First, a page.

With the trichies smellin’ pleasant
An’ the hog-darn passin’ down;
An’ the old khansamah snorin’
On the bottle-khana floor,
Like a Master in good standing
With my Mother-Lodge once more!

Outside — “Sergeant! Sir! Salute! Salaam!”
Inside — “Brother”, an’ it doesn’t do no ‘arm.
We met upon the Level an’ we parted on the Square,
An’ I was Junior Deacon in my Mother-Lodge out there!

Ritual – y’know that Important bit

Ritual Freemasonry

At the last quarterly communication, The Pro Grand Master Peter Geoffrey Lowndes delivered this incredible speech to Grand Lodge.

I, like a lot of other masons read this straight after on Freemasonry Today’s website. The more and more I read of it, the greater the smile on my face became. For such an august mason to state in Grand Lodge that he struggled with learning ritual like most of us was amazing thing to read.

“I am not going to pretend that I have ever found ritual learning easy, and, as time goes by, dare I say, I find learning new ritual more difficult, but, nonetheless, I shall never forget the satisfaction of carrying out a second degree ceremony at the first meeting that I was in the chair of my mother lodge.”

Another excellent point that was raised was the Pro Grand Master being a massive fan of lodges ‘sharing the work.’ This is something I, personally feel is amazing and another useful tool in the retention of members worldwide.

“One of the prime reasons that lodges are being encouraged to share the workload is so that members should spend time really learning and understanding what they are delivering and not just reciting ritual parrot fashion”

I have seen lodges from all over the UK with a sizeable stewards bench and not one of the brethren had delivered or been asked to do a single bit of ritual, this, to me is unacceptable. The Pro Grand Master also mentioned that people are getting busier and busier and finding time to learn lengthy bit of ritual is becoming an even more difficult process

“I entirely accept that learning ritual is time consuming and time is at a premium in today’s hectic schedule of life. But how often is it true that the busiest people are those who find the time to learn it. “

Lodges sharing the work is going to ensure that from the second you are initiated you have little pieces to learn and deliver in open lodge. Which is sure to build up confidence levels in members and make their approach to the offices easier, along with their progression being smoother in the craft.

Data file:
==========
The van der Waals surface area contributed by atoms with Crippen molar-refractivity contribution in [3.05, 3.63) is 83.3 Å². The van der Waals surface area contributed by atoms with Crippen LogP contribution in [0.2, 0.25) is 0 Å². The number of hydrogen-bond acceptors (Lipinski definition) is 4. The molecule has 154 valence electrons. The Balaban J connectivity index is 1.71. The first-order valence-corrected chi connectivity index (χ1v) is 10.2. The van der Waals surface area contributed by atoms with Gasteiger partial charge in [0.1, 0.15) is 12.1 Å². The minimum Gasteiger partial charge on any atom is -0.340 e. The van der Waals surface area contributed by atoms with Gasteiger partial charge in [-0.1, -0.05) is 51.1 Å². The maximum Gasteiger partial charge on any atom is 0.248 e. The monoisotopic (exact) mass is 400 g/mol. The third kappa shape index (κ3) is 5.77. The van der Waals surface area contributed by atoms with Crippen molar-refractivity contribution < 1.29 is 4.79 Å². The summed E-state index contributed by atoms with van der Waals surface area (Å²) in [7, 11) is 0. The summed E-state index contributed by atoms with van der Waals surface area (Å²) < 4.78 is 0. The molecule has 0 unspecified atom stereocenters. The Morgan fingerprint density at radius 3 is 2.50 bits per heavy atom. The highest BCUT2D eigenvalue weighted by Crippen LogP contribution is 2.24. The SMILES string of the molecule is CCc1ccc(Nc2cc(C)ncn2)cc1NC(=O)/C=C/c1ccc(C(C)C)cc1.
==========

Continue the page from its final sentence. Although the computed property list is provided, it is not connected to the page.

What I can’t fathom, is that there was virtually no mention of any ceremonial or ritual element in the new UGLE DVD (which I am a big fan of) bearing in mind that the message, and indeed the most fun part for me is the learning, rehearsing and delivery of it’s nearly three hundred and fifty year old ritual. Understandable, the word “Ritual” might seem a little bit daunting or off-putting however to not mention or at least better word something so integral seems absurd.

Our rituals and floor work, is something of an art form to me and i’m sure many of you. we spend hours of our time whenever we can with that little blue (or whatever colour book you’re learning from) trying to master this art, so that it can make someones evening, or open someones mind to an amazing message.

Those of us at the 52 Society are of the opinion that learning, not reading, should always be the aim and desire of every Freemason

“Our ritual is to be treasured and there are few better experiences than seeing and hearing a really well conducted masonic ceremony.”

Written by: 4 of Hearts

Chamber of Reflection

Freemasonry like many other mystery traditions is a journey down the pathway of self-discovery and self-betterment. The ceremonies and ritual are designed to enlighten and teach the initiate moral lessons, which if delivered correctly, evoke an awakening inside the candidate. Today the chamber of reflection is not used in regular craft lodges in England, being seen as a dark and morbid practice banished to the other degrees.

A chamber of reflection is self explanatory, a small-darkened room used to reflect on the journey ahead. The format and furnishings of the room can vary, but it should adjoin the lodge meeting room. The candidate is led into the room and left alone for a period of time to contemplate their surroundings. The room is bare except for a small table containing some items and lit by a single candle. The items on the table include; a human skull, crossed thigh bones, a sickle, bread, water, sulfur, salt, mercury and an hourglass. The skull, bones and sickle offer the opportunity to reflect on mortality; coupled with the hourglass it represents our short time on earth. Bread and Water represent the simple but essential elements needed to survive, and are a lesson in leading an uncomplicated life. Sulfur, Salt and Mercury are alchemical elements attributed to the great work and combined convey a message of faith, hope & charity. Written on the wall in front of the candidate are the initials V.I.T.R.I.O.L which is a Latin alchemical acronym meaning “Visit the interior of the earth; by rectification you shall find the hidden stone” This phrase teaches the candidate to look inside himself. A piece of paper and pen are often left on the table for the candidate. The reasons can vary but in many instances the candidate is asked to answer some questions and write a moral and philosophical testament. Once the initiate has finished this task he is told to ring a bell to indicate he has finished reflecting and is ready to embark on his masonic journey.